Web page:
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PRIVACY AND CONFIDENTIALITY
Trinity Care of Ohio, LLC
Individual, Family, Couples, and Addiction Therapy
The word privilege is used to describe the legal right of keeping your clinical records confidential. The law provides that privilege is held by you, the client. You have the ultimate say to whom, if anyone, has a right to your information (with limited exceptions noted below). Your information cannot be shared with anyone without your written permission (Release of Information (ROI)). According to the principle of confidentiality, Trinity Care of Ohio, LLC and your therapist are required to hold the privilege for you—even after therapy has terminated. This means that nothing known about you can be told to anyone else without your permission. Not even the fact that you are a client.
In certain instances, it may be necessary to discuss with your therapist specific questions you may have about confidentiality. Some common concerns are:
“What if I have committed a crime?” some individuals ask. Well, even criminal activity is protected by psychotherapeutic confidentiality. So you can relax, if that happens to be your particular concern—unless, of course, you are still engaged in criminal activity which jeopardizes the life or safety of others, and you reveal the details of this activity in therapy. Such a case could fall under one of the exceptions to confidentiality (see below).
“What if I talk about suicide? Not that I plan to kill myself, but sometimes I think about suicide. If I tell you about these thoughts, will you put me in hospital?” is a common concern. Actually, the issue here is whether there is a reasonable suspicion that you are likely to kill yourself. So just thinking about suicide doesn’t necessarily warrant any extreme action on the part of your therapist.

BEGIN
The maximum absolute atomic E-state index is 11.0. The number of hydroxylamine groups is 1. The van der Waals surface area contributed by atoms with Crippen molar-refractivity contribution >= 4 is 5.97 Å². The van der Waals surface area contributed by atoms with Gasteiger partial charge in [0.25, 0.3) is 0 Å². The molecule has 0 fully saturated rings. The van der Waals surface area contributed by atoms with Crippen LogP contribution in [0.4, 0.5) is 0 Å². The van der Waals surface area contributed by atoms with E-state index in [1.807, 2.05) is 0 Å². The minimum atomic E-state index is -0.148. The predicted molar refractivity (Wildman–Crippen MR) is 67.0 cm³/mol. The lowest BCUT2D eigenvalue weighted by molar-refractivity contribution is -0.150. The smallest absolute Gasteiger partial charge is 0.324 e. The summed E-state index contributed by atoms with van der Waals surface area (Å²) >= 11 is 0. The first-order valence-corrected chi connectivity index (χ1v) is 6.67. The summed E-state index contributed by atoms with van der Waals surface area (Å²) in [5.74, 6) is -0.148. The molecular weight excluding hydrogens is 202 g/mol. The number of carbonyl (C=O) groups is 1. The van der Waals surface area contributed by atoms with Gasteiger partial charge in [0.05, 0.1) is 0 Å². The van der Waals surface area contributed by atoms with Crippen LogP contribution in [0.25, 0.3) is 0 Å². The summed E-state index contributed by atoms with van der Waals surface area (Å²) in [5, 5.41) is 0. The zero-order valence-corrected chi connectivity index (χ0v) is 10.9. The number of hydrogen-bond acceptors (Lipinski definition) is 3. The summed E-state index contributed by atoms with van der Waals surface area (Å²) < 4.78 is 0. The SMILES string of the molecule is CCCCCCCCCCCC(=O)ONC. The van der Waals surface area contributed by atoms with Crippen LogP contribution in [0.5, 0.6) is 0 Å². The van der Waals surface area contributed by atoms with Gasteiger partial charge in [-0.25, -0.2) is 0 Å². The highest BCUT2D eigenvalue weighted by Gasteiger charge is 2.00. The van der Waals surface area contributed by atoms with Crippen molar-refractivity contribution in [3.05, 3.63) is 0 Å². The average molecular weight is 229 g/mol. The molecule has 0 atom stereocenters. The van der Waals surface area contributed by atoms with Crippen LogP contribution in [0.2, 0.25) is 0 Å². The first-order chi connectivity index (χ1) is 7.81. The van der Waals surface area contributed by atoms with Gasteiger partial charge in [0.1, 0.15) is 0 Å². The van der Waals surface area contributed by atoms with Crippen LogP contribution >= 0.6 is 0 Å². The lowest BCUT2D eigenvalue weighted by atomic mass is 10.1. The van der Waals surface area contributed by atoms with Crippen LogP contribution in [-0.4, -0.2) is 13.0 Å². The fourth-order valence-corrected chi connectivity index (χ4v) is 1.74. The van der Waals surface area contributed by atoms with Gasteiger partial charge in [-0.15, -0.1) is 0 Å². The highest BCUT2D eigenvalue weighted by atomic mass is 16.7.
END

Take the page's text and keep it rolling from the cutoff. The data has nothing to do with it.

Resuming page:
You will notice that when (or if) you sign an insurance form you are authorizing your therapist and Trinity Care of Ohio, LLC to give any information necessary for billing to anyone in the insurance company.
Exceptions to confidentiality include:
If a client informs the therapist of child abuse, dependent adult abuse, or elder abuse.
If a client is threatening serious bodily harm to another person/s
If a client intends to harm himself or herself
We are required by law to report these instances to the appropriate authorities immediately to protect the safety of the client and/or the public.